Massive partisan gaps continue to dominate views on Trump and his impeachment trial. Overall, 89% of Democrats say he should be removed from office, while just 8% of Republicans feel the same way. Among independents, it’s nearly dead even: 48% say the Senate should vote to remove him, while 46% say that they should not. Views on whether Trump should be impeached and removed are also evenly split across battleground states, 49% are on each side across the 15 states decided by 8 points or less in 2016. Those states are Arizona, Colorado, Florida, Georgia, Maine, Michigan, Minnesota, Nevada, New Hampshire, North Carolina, New Mexico, Ohio, Pennsylvania, Virginia and Wisconsin.”

CNN poll: 51% say Senate should remove Trump from office

What this means is that half of independent voters are Dems and half are Reps. It shows the folly in attempting to attain independent votes desires, which always leads to a centrist stance. Dems need to cater to their progressive goals, and the half of the independents who are really Dem voters will follow along. And half of the independents who are Rep voters will shy away. It’s not like they are going to vote Dem in their lifetime.

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Two Chears for Nicholas Fandos

The standard rule that reporters cover both sides of a debate and find some source to contest lies rather than doing it in their own name (and the name of the newspaper) has not survived Mitch McConnell’s office.

In the New York Times, Nicholas Fandos notes that “A senior Republican aide in the Senate” lied on a very simple fact which is in the public record.

The aide, speaking on the condition of anonymity to detail internal strategy, argued that in doing so, the House had denied Mr. Trump proper due process rights afforded to Mr. Clinton, suggesting the current president was not given a chance to contest the House’s record.

The House invited Mr. Trump to mount a defense before the Judiciary Committee during its impeachment proceeding, including requesting witnesses and documents, but the president’s legal team declined, saying it would not dignify an inquiry it deemed illegitimate with a response.

So it is very good that the lie was clearly described as a lie. I accept the Grey Lady’s style which does not allow the use of the appropriate plain English words “lie” or “lied”. I think it would be better to have written that a source resorted to flat out lies when attempting to justify McConnell’s decision to break his work, without quoting the lie and just noting that the source lied. But I don’t expect to convince anyone.

However, I do not think that anonymity should be granted without the qualifier that the reporter will name the source if the reporter is convinced that the source lied.

I do not think anything is gained by allowing people to infect the discussion with flat out lies. Reporters will not recklessly burn sources in ambiguous cases, as that will be punished. Reporters will be punished for adding the qualifier. Therefore, I think it must be made a matter of policy that reporters are not allowed to hide the names of liars.

I note also that the justification for the grant of anonymity is based on another lie. The aid aims to convince the public with an argument. The claim that the deliberation was meant to be private is simply another lie. This shows the worthlessness of the rule that reporters must explain why they grant anonymity. The practice is to report a lie used to request anonymity as an un-contestable truth.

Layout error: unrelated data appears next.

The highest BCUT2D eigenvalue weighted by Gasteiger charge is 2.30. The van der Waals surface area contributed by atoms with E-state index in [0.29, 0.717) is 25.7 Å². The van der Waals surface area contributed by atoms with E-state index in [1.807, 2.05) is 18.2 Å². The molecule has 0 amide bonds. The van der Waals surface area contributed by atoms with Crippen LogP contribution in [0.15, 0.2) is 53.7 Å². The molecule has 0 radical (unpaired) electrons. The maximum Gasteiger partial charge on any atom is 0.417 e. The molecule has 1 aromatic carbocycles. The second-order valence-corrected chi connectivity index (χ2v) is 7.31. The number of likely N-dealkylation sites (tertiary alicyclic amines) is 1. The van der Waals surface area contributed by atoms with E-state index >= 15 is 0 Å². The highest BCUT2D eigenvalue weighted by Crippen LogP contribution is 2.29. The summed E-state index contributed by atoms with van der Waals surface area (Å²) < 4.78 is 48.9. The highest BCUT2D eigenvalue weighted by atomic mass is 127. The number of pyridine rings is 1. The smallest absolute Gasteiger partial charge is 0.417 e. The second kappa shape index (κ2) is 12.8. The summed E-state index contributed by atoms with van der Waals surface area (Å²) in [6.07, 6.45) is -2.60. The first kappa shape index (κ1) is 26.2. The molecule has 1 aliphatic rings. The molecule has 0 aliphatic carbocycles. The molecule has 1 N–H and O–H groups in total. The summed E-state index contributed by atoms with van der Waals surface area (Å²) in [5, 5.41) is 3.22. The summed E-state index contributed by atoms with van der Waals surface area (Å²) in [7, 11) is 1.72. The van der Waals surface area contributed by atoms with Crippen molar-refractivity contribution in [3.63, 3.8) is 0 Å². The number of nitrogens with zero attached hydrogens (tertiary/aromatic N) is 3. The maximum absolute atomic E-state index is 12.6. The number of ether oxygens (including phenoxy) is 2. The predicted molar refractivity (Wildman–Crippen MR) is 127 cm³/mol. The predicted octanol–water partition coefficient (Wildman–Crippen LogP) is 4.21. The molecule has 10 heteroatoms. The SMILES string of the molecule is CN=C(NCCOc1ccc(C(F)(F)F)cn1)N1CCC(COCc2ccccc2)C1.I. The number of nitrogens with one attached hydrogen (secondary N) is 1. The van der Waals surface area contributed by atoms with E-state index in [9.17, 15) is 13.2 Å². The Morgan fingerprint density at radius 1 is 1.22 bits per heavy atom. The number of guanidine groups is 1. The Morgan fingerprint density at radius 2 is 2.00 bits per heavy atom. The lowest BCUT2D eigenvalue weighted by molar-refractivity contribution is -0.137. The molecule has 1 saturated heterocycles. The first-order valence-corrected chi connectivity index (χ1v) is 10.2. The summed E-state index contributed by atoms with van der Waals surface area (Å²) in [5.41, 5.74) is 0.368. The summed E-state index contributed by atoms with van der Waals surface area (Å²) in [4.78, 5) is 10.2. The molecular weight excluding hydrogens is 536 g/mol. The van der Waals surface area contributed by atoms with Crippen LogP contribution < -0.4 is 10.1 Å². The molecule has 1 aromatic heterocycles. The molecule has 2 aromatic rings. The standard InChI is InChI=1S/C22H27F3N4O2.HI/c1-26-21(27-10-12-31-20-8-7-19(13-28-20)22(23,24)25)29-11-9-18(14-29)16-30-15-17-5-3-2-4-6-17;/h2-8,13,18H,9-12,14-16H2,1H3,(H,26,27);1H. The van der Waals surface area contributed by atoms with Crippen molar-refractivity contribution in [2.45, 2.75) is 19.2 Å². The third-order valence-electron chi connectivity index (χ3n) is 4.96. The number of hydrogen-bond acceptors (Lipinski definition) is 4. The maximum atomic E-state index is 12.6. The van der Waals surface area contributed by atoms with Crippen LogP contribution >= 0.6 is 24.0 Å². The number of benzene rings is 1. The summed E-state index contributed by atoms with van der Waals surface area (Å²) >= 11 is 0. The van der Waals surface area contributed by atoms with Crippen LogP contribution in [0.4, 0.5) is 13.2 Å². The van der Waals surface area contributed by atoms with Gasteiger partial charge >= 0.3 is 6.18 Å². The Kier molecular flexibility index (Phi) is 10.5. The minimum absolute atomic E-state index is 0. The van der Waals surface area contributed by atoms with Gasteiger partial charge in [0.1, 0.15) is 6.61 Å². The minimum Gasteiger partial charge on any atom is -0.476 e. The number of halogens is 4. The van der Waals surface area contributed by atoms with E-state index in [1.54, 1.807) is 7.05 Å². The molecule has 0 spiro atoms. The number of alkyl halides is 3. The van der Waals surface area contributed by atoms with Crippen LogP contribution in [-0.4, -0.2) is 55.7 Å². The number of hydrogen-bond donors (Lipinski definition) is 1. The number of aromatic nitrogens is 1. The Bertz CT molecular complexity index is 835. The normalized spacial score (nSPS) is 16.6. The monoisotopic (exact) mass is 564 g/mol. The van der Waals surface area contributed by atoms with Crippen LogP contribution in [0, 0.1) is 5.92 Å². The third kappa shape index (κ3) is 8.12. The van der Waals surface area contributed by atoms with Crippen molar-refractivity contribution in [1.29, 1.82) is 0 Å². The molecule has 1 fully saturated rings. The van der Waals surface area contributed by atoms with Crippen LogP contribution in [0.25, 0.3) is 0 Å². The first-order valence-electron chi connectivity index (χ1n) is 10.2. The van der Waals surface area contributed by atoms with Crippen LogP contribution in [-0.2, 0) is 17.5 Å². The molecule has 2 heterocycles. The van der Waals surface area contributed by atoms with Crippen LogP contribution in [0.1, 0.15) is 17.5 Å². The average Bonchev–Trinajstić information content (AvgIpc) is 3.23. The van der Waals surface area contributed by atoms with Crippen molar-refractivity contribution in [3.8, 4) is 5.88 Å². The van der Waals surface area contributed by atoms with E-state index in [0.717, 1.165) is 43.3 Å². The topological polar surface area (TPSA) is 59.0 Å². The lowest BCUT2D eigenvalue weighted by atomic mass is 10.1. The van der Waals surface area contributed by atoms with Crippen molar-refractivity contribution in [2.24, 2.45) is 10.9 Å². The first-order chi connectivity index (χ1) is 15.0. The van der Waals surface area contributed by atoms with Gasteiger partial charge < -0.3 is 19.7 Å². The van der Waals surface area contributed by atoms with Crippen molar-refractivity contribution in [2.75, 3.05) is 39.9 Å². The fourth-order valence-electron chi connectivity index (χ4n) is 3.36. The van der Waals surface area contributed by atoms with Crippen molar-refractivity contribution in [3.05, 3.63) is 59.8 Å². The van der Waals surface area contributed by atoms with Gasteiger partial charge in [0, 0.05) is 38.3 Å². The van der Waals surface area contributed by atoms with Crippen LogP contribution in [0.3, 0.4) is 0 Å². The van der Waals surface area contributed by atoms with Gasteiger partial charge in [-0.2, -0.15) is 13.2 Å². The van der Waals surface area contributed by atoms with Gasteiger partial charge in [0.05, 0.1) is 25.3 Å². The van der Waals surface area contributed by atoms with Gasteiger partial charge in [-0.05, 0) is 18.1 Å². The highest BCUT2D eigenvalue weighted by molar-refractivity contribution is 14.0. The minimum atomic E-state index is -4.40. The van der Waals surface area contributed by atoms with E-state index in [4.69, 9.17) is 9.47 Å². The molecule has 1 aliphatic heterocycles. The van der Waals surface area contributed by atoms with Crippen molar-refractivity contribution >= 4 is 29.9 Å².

Also, I am not a lawyer, but I think that the senior aid slandered the House of Representatives and its Judiciary Committee. The claim is false. It is a matter of very public record that it is false. Needless to say the House of Representatives is as public a figure as there can be, and Senate aids are as close to having “speech or debate” immunity as is anyone who doesn’t actually have that immunity. Given those considerations, I think the aid is liable for slander. The statement was a damaging flat out lie. He or she must have known that it was a lie. The highest possible standard is very low compared to the level of the tort.

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What Is Up With Empirical Economics?

Tyler Cowen today flags a paper by Currie, Kleven, and Zwiers on changing practices in economics, and highlights the following:

Panel A illustrates a virtually linear rise in the fraction of papers, in both the NBER and top-five series, which make explicit reference to identification. This fraction has risen from around 4 percent to 50 percent of papers.

This caught my eye, because Matt Yglesias at Vox recently highlighted a study claiming to show large educational benefits from air filtering in schools:

This paper identifies the achievement impact of installing air filters in classrooms for the first time. To do so, I leverage a unique setting arising from the largest gas leak in United States history, whereby the offending gas company installed air filters in every classroom, office and common area for all schools within five miles of the leak (but not beyond). This variation allows me to compare student achievement in schools receiving air filters relative to those that did not using a spatial regression discontinuity design. I find substantial improvements in student achievement: air filter exposure led to a 0.20 standard deviation increase in mathematics and English scores, with test score improvements persisting into the following year. Air testing conducted inside schools during the leak (but before air filters were installed) showed no presence of natural gas pollutants, implying that the effectiveness of air filters came from removing common air pollutants and so these results should extend to other settings. The results indicate that air filter installation is a highly cost-effective policy to raise student achievement and, given that underprivileged students attend schools in highly polluted areas, one that can reduce the pervasive test score gaps that plague public education.

Kevin Drumm was quick to spot the problem in the paper (click through to see the data).

Then Andrew Gelman weighed in:

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For MLK Day: unemployment by race

For MLK Day: unemployment by race

In observance of Martin Luther King’s birthday, almost all US markets are closed and there is no economic data.

So on this day let’s see the extent to which economic opportunity in several neutral metrics has improved since the passage of the Civil Rights Acts in the 1960s.

Here in unemployment for African Americans (blue) vs. whites (red) since the former began to be measured in 1972 (white unemployment had been measured since the 1950s – interesting that black unemployment wasn’t even deemed worthy of being separately measured before the 1970s!):

Unemployment for whites made a 50 year low at 3.1% earlier in 2019. It was only lower, at 3.0%, in 1969 (not shown). African American unemployment made its all time low, at 5.4%, in August of last year.